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I know I am violating scope rules in my javascript code, and I am pretty sure I know what's wrong. I just do not understand the rules that make what I am doing wrong or how to fix it.

I am creating an application that has a photo gallery. The system displays 9 photos at once. When the user wants to see new photos, he can click an arrow on the right side of the screen. This action queries the server for more photos, which are subsequently returned as a json list. If the user clicks an arrow on the left side of the screen, he can view previously seen photos. For this reason, it makes sense to cache all of the photo URLs client side.

This caching is done in a global variable (I know it's bad, but I do not understand JS and did not know how else to make it work) named photoData. photoData is a 2 dimensional array containing the set of photos where a particualar photo appeared (basically how many times the user clicked the right arrow before reaching this photo) and all the photo urls that appeared in that set. I am running into an issue where the photos will populate photoData correctly in my GetNewPhotos() function, but they leave the array after the function goes out of scope.

Before I post my code, let me say that any criticism is welcome. I started with javascript 2 days ago and am not great with it. Fortunately, jQuery does most of the work.

Here is my code:

var photoData = new Array();
var currentPhotoSet = 1;
var maxPhotoSet = 1;

//I originally tried using a closure to avoid global variables and it wasn't working properly, but this is still lingering here.
(function() 
{
    $(document).ready(function()
    {
        //Irrelevant functions removed for clarity's sake
        GetNewPhotos();
    });
})();

function GetNewPhotos()
{
    $("#right-arrow").click(function(event) 
    {
        currentPhotoSet++
        if (currentPhotoSet <= maxPhotoSet)
        {
          // Load photos from cache
        }
        else
        {
            $.ajax({
                 type: "POST",
                 url: "/match/",
                 data: {"arrow" : "right", "currentPhotoSet" : currentPhotoSet},
                 dataType: "json",
                 success: function(jsonObject) 
                 { 
                    photoData[currentPhotoSet] = new Array();
                    photoData[currentPhotoSet] = jsonObject;
                 }
            });
        }
        SwapOnscreenPhotos(currentPhotoSet)
    });
}

function SwapOnscreenPhotos(currentPhotoSet)
{
    $("#photo-list img").each(function(index) 
    { 
        $(this).attr("src", photoData[currentPhotoSet][index+1]);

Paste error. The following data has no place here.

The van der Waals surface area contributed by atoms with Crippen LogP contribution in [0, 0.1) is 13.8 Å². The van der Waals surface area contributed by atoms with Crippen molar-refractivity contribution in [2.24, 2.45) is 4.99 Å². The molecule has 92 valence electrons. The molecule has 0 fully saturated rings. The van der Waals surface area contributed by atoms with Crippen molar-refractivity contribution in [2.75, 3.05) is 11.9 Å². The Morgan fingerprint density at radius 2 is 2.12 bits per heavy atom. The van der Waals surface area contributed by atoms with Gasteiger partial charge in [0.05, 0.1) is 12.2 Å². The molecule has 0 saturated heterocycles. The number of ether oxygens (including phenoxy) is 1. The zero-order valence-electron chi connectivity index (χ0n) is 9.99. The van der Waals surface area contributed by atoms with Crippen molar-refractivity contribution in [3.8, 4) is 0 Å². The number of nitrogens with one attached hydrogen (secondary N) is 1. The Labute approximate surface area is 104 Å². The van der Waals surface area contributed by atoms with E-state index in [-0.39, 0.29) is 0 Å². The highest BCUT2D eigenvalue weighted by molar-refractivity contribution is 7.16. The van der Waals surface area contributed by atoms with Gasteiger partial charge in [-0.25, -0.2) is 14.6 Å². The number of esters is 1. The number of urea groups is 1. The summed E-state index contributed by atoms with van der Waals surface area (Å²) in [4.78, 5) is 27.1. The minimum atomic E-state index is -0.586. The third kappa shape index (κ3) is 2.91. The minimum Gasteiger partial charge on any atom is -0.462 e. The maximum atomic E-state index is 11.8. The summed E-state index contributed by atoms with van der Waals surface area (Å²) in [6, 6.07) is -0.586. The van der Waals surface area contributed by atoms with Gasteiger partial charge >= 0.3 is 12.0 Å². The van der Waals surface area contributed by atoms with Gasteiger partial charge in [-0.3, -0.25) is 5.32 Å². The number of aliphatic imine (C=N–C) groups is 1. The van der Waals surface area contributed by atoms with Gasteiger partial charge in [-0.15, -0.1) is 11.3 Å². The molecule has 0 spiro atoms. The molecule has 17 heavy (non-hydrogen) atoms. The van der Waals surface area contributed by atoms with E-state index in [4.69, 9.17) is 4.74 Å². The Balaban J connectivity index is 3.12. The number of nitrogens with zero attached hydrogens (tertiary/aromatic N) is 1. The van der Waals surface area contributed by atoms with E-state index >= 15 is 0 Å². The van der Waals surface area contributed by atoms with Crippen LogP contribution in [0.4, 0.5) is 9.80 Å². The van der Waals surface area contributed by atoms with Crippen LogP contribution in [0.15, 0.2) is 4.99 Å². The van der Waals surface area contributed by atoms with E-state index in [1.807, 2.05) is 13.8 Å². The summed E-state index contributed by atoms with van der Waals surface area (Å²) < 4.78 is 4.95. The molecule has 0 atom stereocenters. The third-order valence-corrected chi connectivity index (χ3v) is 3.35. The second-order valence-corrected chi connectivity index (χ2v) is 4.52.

}); 
}

So the new urls appear in photoData after doing the AJAX query, but when we get to SwapOnscreenPhotos, they have disappeared, the added array no longer appears inside photoData. I think this has something to do with this line photoData[currentPhotoSet] = new Array();

Does declaring the array in this scope mean it goes out of scope when I leave this function? That is weird because this data belongs to the photoData global variable. If I did need to declare new arrays outside of this function, how in the world would I do this? I cannot know at compile time how many times the AJAX request will be called.

As a side note, if anyone has commentary on my decision to do rendering of the HTML client side as opposed to server side, I would love to hear it. I was debating between sending back only the required urls in JSON vs. sending the entire DOM element that contains the images and then caching those instead. I know javascript is slow, so the latter choice might be better.

Thank you for the help!

share|improve this question
2  
ajax is asynchronous. ` SwapOnscreenPhotos(currentPhotoSet)` does not wait for the data from server and runs as soon as #right-arrow is clicked. Try putting this on success event of ajax. –  Jashwant Sep 13 '12 at 1:32
    
very good point! I will try that. I made a newbie mistake. –  user1556487 Sep 13 '12 at 1:34
1  
"Does declaring the array in this scope mean it goes out of scope when I leave this function?" No. In fact you're not actually using that array at all. The line photoData[currentPhotoSet] = new Array(); is not needed because the next line photoData[currentPhotoSet] = jsonObject; doesn't add to that new array, it changes photoData[currentPhotoSet] so that it now references jsonObject instead of that new array. (Unrelated tip: declare new empty arrays with [] rather than new Array(), e.g., var someArray = [];.) –  nnnnnn Sep 13 '12 at 1:39

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